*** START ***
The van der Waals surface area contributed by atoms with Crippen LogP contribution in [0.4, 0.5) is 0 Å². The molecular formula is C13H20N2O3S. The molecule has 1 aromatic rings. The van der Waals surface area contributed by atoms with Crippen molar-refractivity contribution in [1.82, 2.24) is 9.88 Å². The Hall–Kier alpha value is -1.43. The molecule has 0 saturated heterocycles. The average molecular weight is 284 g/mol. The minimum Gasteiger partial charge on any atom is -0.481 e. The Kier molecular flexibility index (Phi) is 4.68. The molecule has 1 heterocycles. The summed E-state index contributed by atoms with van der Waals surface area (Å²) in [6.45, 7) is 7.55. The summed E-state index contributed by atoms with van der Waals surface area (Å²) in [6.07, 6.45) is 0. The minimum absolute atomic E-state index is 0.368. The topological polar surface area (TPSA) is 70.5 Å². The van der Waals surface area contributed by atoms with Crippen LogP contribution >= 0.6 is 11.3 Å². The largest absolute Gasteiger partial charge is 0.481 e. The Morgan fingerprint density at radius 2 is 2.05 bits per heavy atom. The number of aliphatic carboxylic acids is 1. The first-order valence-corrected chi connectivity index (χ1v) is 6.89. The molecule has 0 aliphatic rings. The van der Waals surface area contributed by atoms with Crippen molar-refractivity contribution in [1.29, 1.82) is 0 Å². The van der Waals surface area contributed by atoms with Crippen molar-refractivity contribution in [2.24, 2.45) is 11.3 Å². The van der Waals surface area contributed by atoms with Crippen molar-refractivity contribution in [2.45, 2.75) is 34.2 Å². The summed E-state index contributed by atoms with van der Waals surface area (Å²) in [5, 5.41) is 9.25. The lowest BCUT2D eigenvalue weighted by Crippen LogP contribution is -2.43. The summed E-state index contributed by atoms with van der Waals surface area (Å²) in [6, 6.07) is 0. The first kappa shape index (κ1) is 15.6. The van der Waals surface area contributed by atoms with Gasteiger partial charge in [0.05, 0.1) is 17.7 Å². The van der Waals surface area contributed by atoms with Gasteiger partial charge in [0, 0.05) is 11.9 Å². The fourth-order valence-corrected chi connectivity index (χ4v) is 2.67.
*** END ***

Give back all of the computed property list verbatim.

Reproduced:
The van der Waals surface area contributed by atoms with Crippen LogP contribution in [0.4, 0.5) is 0 Å². The molecular formula is C13H20N2O3S. The molecule has 1 aromatic rings. The van der Waals surface area contributed by atoms with Crippen molar-refractivity contribution in [1.82, 2.24) is 9.88 Å². The Hall–Kier alpha value is -1.43. The molecule has 0 saturated heterocycles. The average molecular weight is 284 g/mol. The minimum Gasteiger partial charge on any atom is -0.481 e. The Kier molecular flexibility index (Phi) is 4.68. The molecule has 1 heterocycles. The summed E-state index contributed by atoms with van der Waals surface area (Å²) in [6.45, 7) is 7.55. The summed E-state index contributed by atoms with van der Waals surface area (Å²) in [6.07, 6.45) is 0. The minimum absolute atomic E-state index is 0.368. The topological polar surface area (TPSA) is 70.5 Å². The van der Waals surface area contributed by atoms with Crippen LogP contribution >= 0.6 is 11.3 Å². The largest absolute Gasteiger partial charge is 0.481 e. The Morgan fingerprint density at radius 2 is 2.05 bits per heavy atom. The number of aliphatic carboxylic acids is 1. The first-order valence-corrected chi connectivity index (χ1v) is 6.89. The molecule has 0 aliphatic rings. The van der Waals surface area contributed by atoms with Crippen molar-refractivity contribution in [1.29, 1.82) is 0 Å². The van der Waals surface area contributed by atoms with Crippen molar-refractivity contribution in [2.24, 2.45) is 11.3 Å². The van der Waals surface area contributed by atoms with Crippen molar-refractivity contribution in [2.45, 2.75) is 34.2 Å². The summed E-state index contributed by atoms with van der Waals surface area (Å²) in [5, 5.41) is 9.25. The lowest BCUT2D eigenvalue weighted by Crippen LogP contribution is -2.43. The summed E-state index contributed by atoms with van der Waals surface area (Å²) in [6, 6.07) is 0. The first kappa shape index (κ1) is 15.6. The van der Waals surface area contributed by atoms with Gasteiger partial charge in [0.05, 0.1) is 17.7 Å². The van der Waals surface area contributed by atoms with Gasteiger partial charge in [0, 0.05) is 11.9 Å². The fourth-order valence-corrected chi connectivity index (χ4v) is 2.67.